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I saw in school a system that set permissions using binary string.

Let's say 101001 = 41

So :

  • 1 can be permission to page 1
  • 2 can be permission to page 2
  • 4 can be permission to page 3
  • 8 can be permission to page 4
  • 16 can be permission to page 5
  • 32 can be permission to page 6

So let's say I got the above binary string (101001). I have access to page 1, 4 and 6.

How can I do this in PHP ? Let's say I got a field in MySQL named perms stored in dec so 101001 will be 41. How can I know that 41 is equal to 1, 8 and 32 in PHP ?

Thanks.

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5 Answers 5

up vote 5 down vote accepted

Sounds like you're talking about bits and bit-wise operators. This easiest way to set this up is to define constants for every permission

const POST   = 1;
const DELETE = 2;
const UPDATE = 4;
const READ   = 8;

Once you have these defined it's easy to make comparisons using the bitwise operators:

$userValue = '1101';

if ($userValue & self::POST) {
  echo 'Can Post';
}

if ($userValue & self::DELETE) {
  echo 'Can Delete';
}

if ($userValue & self::UPDATE) {
  echo 'Can Update';
}

if ($userValue & self::READ) {
  echo 'Can Read';
}

This is how many of PHP's own constants work. If you've ever set the error reporting using something like E_ALL & E_DEPRECATED you're actually working with binary numbers.

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Thanks. I prefer using constant instead of variable for this usage. –  David Bélanger May 10 '12 at 20:14

You can use & operator and check against those flags.

$READ = 8;
$WRITE = 1;
$EXECUTE = 32;
$permissions = 41;
if ($permissions & $READ) {
   // do smth
}
if ($permissions & $WRITE ) {
   // do smth
}
if ($permissions & $EXECUTE ) {
   // do smth
}

Let me explain it. If you have bits 1001 (9). You just check forth bit (1000) with 1001. You just multiply EVERY bit of $permissions variable and bit number. Result will be 1000. It's convertible to true value. So you have flag here. If check third bit (0100) it will result in 0000 and it's false value. So you haven't got permissions here.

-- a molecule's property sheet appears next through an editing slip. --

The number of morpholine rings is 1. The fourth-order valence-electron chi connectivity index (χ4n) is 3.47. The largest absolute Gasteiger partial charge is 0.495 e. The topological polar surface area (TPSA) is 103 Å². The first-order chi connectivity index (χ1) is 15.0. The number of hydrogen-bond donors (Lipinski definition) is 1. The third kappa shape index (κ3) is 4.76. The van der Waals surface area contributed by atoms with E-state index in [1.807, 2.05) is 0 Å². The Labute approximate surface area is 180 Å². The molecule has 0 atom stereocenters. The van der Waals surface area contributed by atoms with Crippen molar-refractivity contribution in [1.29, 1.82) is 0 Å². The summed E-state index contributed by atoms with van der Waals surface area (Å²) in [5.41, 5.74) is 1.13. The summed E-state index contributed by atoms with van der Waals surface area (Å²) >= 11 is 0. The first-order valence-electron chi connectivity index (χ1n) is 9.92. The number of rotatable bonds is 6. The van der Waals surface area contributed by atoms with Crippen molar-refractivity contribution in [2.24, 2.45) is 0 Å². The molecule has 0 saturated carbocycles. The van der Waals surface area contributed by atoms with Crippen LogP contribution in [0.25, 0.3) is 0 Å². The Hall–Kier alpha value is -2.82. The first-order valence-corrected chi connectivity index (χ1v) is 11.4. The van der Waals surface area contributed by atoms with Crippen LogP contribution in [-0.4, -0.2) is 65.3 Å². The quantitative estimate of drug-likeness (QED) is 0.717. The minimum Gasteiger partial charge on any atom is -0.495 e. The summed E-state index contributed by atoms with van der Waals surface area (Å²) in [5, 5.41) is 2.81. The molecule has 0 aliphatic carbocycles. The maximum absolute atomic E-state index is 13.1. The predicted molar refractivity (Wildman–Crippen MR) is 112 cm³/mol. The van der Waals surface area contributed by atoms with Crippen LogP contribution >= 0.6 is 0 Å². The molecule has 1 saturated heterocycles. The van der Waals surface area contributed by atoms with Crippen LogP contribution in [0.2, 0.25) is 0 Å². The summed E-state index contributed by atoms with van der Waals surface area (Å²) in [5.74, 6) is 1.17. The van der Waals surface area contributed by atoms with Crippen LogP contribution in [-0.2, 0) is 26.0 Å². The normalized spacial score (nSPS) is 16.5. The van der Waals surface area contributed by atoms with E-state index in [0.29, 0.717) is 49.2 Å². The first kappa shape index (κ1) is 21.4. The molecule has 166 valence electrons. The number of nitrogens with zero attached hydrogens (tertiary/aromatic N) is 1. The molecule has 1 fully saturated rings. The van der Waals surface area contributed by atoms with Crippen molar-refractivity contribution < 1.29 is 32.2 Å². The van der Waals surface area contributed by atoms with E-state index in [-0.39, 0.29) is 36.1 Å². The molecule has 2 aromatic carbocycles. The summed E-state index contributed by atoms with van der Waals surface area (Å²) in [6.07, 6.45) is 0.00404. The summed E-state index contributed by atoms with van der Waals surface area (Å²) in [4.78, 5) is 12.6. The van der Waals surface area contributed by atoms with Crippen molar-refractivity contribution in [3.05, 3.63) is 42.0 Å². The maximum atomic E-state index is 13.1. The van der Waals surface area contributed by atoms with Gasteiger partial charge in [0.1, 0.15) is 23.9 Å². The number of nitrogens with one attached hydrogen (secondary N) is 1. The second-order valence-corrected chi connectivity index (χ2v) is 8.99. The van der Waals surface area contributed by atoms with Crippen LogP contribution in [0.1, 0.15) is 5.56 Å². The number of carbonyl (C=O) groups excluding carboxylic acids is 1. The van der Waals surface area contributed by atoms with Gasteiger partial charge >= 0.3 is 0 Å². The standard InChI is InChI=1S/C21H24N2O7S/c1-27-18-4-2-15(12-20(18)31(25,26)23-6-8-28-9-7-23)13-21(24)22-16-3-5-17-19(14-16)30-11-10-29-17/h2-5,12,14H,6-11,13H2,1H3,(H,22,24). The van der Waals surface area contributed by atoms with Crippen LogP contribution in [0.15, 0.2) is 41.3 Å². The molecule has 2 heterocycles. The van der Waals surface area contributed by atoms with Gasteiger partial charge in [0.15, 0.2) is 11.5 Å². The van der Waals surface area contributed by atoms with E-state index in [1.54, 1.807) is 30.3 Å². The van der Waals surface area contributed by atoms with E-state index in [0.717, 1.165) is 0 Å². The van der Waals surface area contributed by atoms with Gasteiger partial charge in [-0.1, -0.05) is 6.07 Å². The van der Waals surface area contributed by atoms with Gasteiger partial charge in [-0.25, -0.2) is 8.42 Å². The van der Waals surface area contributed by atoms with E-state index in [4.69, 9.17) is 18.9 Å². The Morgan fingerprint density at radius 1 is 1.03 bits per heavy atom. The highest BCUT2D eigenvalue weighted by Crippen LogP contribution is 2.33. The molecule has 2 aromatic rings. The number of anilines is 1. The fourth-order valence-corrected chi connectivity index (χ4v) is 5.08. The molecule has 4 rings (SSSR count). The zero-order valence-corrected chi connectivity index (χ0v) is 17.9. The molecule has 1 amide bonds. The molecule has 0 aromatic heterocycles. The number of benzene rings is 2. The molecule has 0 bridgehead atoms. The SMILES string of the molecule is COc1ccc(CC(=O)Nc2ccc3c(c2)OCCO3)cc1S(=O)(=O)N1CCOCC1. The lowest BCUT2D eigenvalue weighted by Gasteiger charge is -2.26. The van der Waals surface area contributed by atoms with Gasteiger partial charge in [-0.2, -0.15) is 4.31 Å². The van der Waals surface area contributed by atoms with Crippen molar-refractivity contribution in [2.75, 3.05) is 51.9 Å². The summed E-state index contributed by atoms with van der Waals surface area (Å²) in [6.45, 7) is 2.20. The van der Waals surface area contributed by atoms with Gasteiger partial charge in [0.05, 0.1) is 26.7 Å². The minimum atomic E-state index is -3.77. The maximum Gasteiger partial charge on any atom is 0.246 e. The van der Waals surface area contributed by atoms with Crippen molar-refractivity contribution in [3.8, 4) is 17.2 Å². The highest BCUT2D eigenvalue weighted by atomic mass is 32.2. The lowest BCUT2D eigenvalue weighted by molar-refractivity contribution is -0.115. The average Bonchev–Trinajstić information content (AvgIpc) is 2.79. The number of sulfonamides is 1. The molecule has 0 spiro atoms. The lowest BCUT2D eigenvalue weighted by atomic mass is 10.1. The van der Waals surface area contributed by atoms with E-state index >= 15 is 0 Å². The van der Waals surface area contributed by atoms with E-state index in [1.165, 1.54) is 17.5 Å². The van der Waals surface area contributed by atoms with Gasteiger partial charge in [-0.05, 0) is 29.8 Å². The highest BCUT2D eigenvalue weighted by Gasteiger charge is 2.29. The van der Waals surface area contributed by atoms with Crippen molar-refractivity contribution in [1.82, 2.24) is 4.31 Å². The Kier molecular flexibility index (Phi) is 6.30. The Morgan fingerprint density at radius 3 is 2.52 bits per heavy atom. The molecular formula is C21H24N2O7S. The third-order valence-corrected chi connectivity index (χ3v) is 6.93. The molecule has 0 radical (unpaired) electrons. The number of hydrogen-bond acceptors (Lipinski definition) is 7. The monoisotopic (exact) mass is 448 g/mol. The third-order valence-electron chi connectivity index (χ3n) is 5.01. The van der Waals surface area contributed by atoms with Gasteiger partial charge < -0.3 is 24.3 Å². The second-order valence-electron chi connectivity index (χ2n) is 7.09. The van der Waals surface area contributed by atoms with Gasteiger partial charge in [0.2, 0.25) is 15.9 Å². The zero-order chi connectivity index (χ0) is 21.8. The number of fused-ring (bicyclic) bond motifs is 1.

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Thanks a lot. I prefer constant that why I accepted the other one. –  David Bélanger May 10 '12 at 20:15

Here is a nice snippet. taken from here http://www.litfuel.net/tutorials/bitwise.htm

<?php
$read = 1;
$write = 2;
$readwrite = 16;
$local_admin = 32;
$global_admin = 64;

$jim = 96;
$mike = 16;

echo "Is Mike Allowed to edit? he has an access level of 16<BR>";
if($mike & 32)
{
echo 'YES MIKE CAN EDIT';
} else {
echo 'NO HE CANNOT';
}

echo "<BR><BR>Is Jim Allowed to edit? he has an access level of 96<BR>";
if($jim & 32)
{
echo 'YES JIM CAN EDIT';
} else {
echo 'NO HE CANNOT';
}
?> 
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That is the nature of binary - there is only one combination of ones and zeros for each number .

A function from the PHP comments for decbin:

function bindecValues($decimal, $reverse=false, $inverse=false) {
/*
1. This function takes a decimal, converts it to binary and returns the
     decimal values of each individual binary value (a 1) in the binary string.
     You can use larger decimal values if you pass them to the function as a string!
2. The second optional parameter reverses the output.
3. The third optional parameter inverses the binary string, eg 101 becomes 010.
-- darkshad3 at yahoo dot com
*/

    $bin = decbin($decimal);
    if ($inverse) {
        $bin = str_replace("0", "x", $bin);
        $bin = str_replace("1", "0", $bin);
        $bin = str_replace("x", "1", $bin);
    }
    $total = strlen($bin);

    $stock = array();

    for ($i = 0; $i < $total; $i++) {
        if ($bin{$i} != 0) {
            $bin_2 = str_pad($bin{$i}, $total - $i, 0);
            array_push($stock, bindec($bin_2));
        }
    }

    $reverse ? rsort($stock):sort($stock);
    return implode(", ", $stock);
}

Usage

$binary_array = bindecValues(41);

This would make binary_array:

array(1, 8, 32);
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Since it's binary & decimal you can convert it back & forth with decbin and bindec. It's just a different base to count with...

EDIT: bitwise is sweet, do that ^_^

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